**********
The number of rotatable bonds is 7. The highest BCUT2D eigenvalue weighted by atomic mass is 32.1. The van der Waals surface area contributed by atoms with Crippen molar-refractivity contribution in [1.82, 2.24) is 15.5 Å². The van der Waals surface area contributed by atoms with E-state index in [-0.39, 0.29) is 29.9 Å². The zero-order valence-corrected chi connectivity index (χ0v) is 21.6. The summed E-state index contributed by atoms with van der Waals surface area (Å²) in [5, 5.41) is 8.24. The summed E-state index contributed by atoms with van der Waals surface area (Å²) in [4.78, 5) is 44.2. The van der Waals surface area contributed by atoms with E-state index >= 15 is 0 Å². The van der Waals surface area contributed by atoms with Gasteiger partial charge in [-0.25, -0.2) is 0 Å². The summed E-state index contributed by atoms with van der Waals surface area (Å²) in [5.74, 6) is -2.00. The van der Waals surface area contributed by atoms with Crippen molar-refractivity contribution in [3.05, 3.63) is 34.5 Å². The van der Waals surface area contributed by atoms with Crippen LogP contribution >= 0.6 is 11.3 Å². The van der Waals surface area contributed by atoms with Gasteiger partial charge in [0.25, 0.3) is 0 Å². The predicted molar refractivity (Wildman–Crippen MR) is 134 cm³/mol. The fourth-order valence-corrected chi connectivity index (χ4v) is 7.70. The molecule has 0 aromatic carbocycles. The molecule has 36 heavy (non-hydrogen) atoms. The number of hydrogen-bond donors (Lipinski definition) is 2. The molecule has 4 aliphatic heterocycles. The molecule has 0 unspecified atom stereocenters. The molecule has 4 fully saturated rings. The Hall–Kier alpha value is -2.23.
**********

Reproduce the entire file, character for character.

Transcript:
The number of rotatable bonds is 7. The highest BCUT2D eigenvalue weighted by atomic mass is 32.1. The van der Waals surface area contributed by atoms with Crippen molar-refractivity contribution in [1.82, 2.24) is 15.5 Å². The van der Waals surface area contributed by atoms with E-state index in [-0.39, 0.29) is 29.9 Å². The zero-order valence-corrected chi connectivity index (χ0v) is 21.6. The summed E-state index contributed by atoms with van der Waals surface area (Å²) in [5, 5.41) is 8.24. The summed E-state index contributed by atoms with van der Waals surface area (Å²) in [4.78, 5) is 44.2. The van der Waals surface area contributed by atoms with E-state index >= 15 is 0 Å². The van der Waals surface area contributed by atoms with Gasteiger partial charge in [-0.25, -0.2) is 0 Å². The summed E-state index contributed by atoms with van der Waals surface area (Å²) in [5.74, 6) is -2.00. The van der Waals surface area contributed by atoms with Crippen molar-refractivity contribution in [3.05, 3.63) is 34.5 Å². The van der Waals surface area contributed by atoms with Crippen LogP contribution >= 0.6 is 11.3 Å². The van der Waals surface area contributed by atoms with Gasteiger partial charge in [0.25, 0.3) is 0 Å². The predicted molar refractivity (Wildman–Crippen MR) is 134 cm³/mol. The fourth-order valence-corrected chi connectivity index (χ4v) is 7.70. The molecule has 0 aromatic carbocycles. The molecule has 36 heavy (non-hydrogen) atoms. The number of hydrogen-bond donors (Lipinski definition) is 2. The molecule has 4 aliphatic heterocycles. The molecule has 0 unspecified atom stereocenters. The molecule has 4 fully saturated rings. The Hall–Kier alpha value is -2.23.